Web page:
SCIE Research briefing 27: Factors that assist early identification of children in need in integrated or inter-agency settings
By Denise Wolstenholme, Jane Boylan and Diane Roberts
Published August 2008
This briefing considers the refocusing of children’s services in England and Wales towards prevention and early identification of children in need of protection and support. The policy vision for this is Every Child Matters. However, the refocusing of children’s services needs to be located in debates in the mid-1990s concerning the direction and development of childcare policy and practice and the wider inclusion agenda. The philosophy underpinning Every Child Matters and the Children Act 2004 is that children’s welfare and wellbeing can be safeguarded through collaborative practice, integrated service provision and early intervention of need. Both aim to ensure that all children are given the support and protection they need to promote and safeguard their welfare. The primary focus of the briefing will be to highlight those factors which research suggests assist the early identification of need.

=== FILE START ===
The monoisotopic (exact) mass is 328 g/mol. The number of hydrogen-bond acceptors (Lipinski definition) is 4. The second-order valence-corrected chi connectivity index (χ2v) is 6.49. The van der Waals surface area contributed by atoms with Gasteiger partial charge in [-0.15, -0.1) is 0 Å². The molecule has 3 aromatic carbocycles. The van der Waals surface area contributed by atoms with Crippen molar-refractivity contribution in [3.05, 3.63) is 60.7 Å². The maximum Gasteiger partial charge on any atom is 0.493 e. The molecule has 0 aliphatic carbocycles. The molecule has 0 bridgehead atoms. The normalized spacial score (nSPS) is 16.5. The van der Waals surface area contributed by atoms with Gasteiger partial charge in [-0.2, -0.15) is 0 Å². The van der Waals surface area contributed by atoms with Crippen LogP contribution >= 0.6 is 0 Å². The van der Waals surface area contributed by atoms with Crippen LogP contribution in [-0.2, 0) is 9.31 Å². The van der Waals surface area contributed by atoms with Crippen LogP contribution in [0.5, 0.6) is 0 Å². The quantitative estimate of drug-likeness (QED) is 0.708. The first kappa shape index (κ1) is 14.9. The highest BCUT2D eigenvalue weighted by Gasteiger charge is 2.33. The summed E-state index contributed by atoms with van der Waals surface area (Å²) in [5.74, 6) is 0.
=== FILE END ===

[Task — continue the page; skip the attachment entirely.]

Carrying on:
For the purposes of this briefing, ‘early’ is taken to refer to the point in time at which a child of any age becomes vulnerable to poor developmental outcomes rather than solely in their early years. This will include both universal and targeted provision for children and their families. The briefing does not evaluate interventions, specifically consider measures taken after the point of identification, or the position in those parts of the UK subject to other legislation or devolved administrations.
- Early identification of need is important in promoting and safeguarding children’s wellbeing and welfare.
- Early identification can be defined in a variety of ways.
- The use of risk factors as indicators of potential need is problematic as their impact and interaction is complex.
- Effective inter-professional communication and cooperation is central to the promotion of children’s wellbeing.
- Informed strategic planning and supportive management is fundamental to the delivery of efficient and effective preventative services.
- Services must respond to the diverse needs of children and families.